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Logitech MX Master 3

It's hard to not crown the MX Master 3 as the perfect mouse, but one thing holds it back - its predecessor.

Hardware reviews on the site are seldom written with us having such a personal preference for the product as this one, so you'd do best to look through the review with your subjectivity-glasses on. We absolutely adore the Logitech MX series and we've been dragging a unit from the series around for many years, because we simply experienced an increase in efficiency when using the MX peripherals, no matter the work assigned to us.

Some of us used an MX to pass our high school exams, to write our undergraduates, to play World of Warcraft, and even to compose music. The MX has been with us around the globe and has helped deliver a myriad of texts to the Gamereactor database. Until recently, some of us have used the MX 2S as our primary work mouse.

The MX 2S had the versatility going for it, which is what we were attracted to, and no matter what other peripherals have turned up at the Gamereactor office, we've always found our way back to the MX series. Now an updated version of the S subgroup has arrived, dropping the S in its name for Logitech MX Master 3. The question is not whether it's a fantastic mouse or not, but rather how and if it improves upon the already solid foundation set by the previous peripherals in the series.

Logitech MX Master 3
Logitech MX Master 3Logitech MX Master 3Logitech MX Master 3Logitech MX Master 3

At first glance, everything looks as though not much has changed. The MX Master 3, however, is the same right-handed office mouse with a total of eight extra buttons and a side-wheel that gives us the option to use it both wired and wirelessly. For a connoisseur, however, everything has changed.

First of all, Logitech has ditched the frame itself, making the MX Master 3 a uniform piece of plastic rather than the previous signature frame that surrounded the softer rubber surface on the 2S. This gives the mouse a more aesthetically flashy appearance, which appears far more angular and sharp but also manages to stay just as comfortable in the hand as its predecessors. The rubber mouldings at the bottom have also become smaller, ensuring less resistance when moving the mouse around, charging through USB-C too.

It's in the layout of the buttons as well as the otherwise fabulous mouse wheel that the biggest changes reside. Two of the extra buttons on the left side that are activated with the thumb have been redesigned so that they now sit next to each other with a clear separation between them. This is certainly preferable to the two compressed buttons on the previous editions. In addition, the notorious bottom click has become easier to activate.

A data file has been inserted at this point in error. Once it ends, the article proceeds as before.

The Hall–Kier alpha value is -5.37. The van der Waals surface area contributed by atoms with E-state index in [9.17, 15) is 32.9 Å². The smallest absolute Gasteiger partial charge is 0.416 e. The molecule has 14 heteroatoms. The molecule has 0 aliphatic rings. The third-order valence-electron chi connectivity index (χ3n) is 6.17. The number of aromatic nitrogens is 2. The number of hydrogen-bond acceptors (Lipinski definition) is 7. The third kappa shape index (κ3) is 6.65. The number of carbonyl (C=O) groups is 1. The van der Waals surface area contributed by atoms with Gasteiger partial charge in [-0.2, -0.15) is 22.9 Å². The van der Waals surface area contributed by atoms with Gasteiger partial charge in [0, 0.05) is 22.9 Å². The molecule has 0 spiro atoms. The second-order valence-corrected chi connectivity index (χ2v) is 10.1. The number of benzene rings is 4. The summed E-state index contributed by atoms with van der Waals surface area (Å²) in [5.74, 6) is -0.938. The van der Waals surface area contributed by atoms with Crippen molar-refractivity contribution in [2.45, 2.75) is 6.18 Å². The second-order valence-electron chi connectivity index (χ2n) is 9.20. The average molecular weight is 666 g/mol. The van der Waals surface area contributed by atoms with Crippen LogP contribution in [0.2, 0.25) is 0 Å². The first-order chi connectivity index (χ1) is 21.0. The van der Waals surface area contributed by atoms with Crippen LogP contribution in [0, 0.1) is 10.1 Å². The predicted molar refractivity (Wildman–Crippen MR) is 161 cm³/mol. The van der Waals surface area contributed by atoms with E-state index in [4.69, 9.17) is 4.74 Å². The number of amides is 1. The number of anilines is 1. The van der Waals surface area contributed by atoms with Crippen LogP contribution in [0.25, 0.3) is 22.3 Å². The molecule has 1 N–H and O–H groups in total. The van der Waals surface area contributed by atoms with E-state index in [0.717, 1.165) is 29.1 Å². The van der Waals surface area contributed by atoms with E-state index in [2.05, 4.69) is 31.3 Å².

The mouse wheel has always been the crown jewel of the MX mice, and although the MX Master 3 offers a completely new approach, it's just as functional as it's ever been. As always, you can choose between using a non-friction wheel or one with incremental resistance, which of course can be rolled by subjecting it to enough violence. This time, however, the wheel itself is not mechanical but instead uses magnets. Logitech calls this technology MagSpeed, and it's essentially electromagnetism that receives feedback from your finger. Logitech also states that it's accurate enough to stop on pixel and fast enough to scroll 1000 lines in one second.

Logitech MX Master 3

This statement may just be PR talk, but boy does the technology make the MX Master 3 truly satisfactory to use. Not only is it pretty much silent, but also dynamic, in that the software automatically detects how much drag there should be on your unique "scroll" and then compensates that. For production use it's a landmark and trumps the earlier generations in the series, although we still adore the MX Master 2S.

In addition, Logitech knows that it's sitting on a formula that truly works. Therefore, the MX Master 3 sports the same Darkfield sensor at 4000 DPI, as well as the same basic buttons. You also use the mouse in basically the same way, and thanks to the MX Master 3, the 2S has now dropped significantly in price, landing at just over half the price of the new model. So should you upgrade from a 2S to the 3 if you happen to have the earlier generation model? No, it's probably not quite worth it. However, if you use an office mouse from outside of the MX range when working then you owe it to yourself to grab an MX Master 3, because it'll change a lot for the better.

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